On the internet he’s an Every Likable Anonymous Person – an ELAP.  He spends hours on it surfing, drifting, following links to see where they go. He’s been to some strange places. He’s thought of entering online parties and chat rooms. However he would have to join up but he couldn’t think of an original ID appropriate to the situation, and he’d instead stay on as a guest. Maybe what these party moochers are saying is that they are all alienated and empty. That their lives are nothing except when they’re online. Like they’ve got to have likes, lots of them to feel unique, special, wanted, desired. Like they have no self esteem until they do something stupid on webcam to get another bouquet of likes thrown at them by anonymous likers, and trolls perhaps. Is this the social dislocation concerned psychologists are talking about?

He’s going to die like everybody else. That’s the only certain thing he has in common with other people. He’s looking forward to it, but he worries he won’t be able to share it with the rest of the human world. Who’ll be there when the first chime of his Big Sleep rings? He’s been a Christian Charismatic for a long time now. It’s the only Christian sect which offers a genuine opportunity for one to re-engage with death by regularly meeting with the dying Jesus on the cross, and because the Charismatic conviction is the strongest; it has men’s heads speaking in Fortran tongues and the women in Pascal tongues, and God only knows what it all means.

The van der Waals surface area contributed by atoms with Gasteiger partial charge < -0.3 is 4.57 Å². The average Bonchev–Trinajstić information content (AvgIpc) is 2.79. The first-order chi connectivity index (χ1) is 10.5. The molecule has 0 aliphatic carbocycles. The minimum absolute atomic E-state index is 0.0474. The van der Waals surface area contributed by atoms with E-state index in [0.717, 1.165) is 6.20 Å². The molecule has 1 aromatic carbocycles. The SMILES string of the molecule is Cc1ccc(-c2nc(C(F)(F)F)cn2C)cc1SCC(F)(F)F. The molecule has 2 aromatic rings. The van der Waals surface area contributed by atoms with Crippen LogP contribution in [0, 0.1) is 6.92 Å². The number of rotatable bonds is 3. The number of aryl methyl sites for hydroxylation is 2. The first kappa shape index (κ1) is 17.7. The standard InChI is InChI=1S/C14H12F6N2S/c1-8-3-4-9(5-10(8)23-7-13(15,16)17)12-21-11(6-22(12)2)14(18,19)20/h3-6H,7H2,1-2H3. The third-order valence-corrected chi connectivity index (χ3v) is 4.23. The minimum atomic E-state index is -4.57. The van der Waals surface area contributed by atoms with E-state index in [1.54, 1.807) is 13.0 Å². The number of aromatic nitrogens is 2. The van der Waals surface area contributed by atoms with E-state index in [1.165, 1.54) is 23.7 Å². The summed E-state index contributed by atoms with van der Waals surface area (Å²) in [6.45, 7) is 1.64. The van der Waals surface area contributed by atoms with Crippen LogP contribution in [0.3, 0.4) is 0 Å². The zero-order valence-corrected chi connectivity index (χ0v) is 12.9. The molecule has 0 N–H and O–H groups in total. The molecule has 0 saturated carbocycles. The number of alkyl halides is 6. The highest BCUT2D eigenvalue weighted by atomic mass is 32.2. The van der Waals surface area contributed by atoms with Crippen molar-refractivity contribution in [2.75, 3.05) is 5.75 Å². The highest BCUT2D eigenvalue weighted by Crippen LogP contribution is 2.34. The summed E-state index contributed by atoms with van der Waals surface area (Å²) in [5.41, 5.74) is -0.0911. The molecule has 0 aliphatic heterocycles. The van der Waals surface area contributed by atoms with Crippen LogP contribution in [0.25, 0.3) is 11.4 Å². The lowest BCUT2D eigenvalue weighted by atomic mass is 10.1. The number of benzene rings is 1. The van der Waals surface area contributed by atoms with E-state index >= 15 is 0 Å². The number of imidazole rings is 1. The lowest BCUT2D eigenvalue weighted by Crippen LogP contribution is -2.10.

He’s come to accept that he’s probably paranoid. But wait, the rest of the world is paranoid too! His paranoia can’t only be his to worry about! It is something the whole world shares, shouldn’t it? Every word spoken is about every person other than the person speaking it. People don’t talk about themselves anymore; they only talk about other people. And if they do talk about themselves like celebrities do, they are really talking about other people. He knows! He just wishes it wasn’t all bad.

And when he was exploring mental illness he thought he was schizophrenic because his conscience spoke loudly about what is right and what is wrong, like it did with Gollum. Then he found out it was normal. His time in the asylum proved it. And Gollum’s voice is very different to his!

He’s decided to write a novel about his life. The work will have to be fiction because it will be about himself as everyone sees him. He’ll have no trouble finding the right words. They are absolutely everywhere. He knows he’s unable to stump up one original word for himself. He’s not a thesaurus. All he need do is cut and paste words and push them here and there, and shape the plot and characters already been written about him. He’s got to begin with the bible. And maybe end with Catch 22. A lot of people will read it because it will be about him but it’s really about them. It’s going to be a bestseller. Bestsellers are rich with stereotypes and passion, that’s how the pages always turn. People relate to them. Look at fantasy fiction and horror, look at romance; look at how well they sell!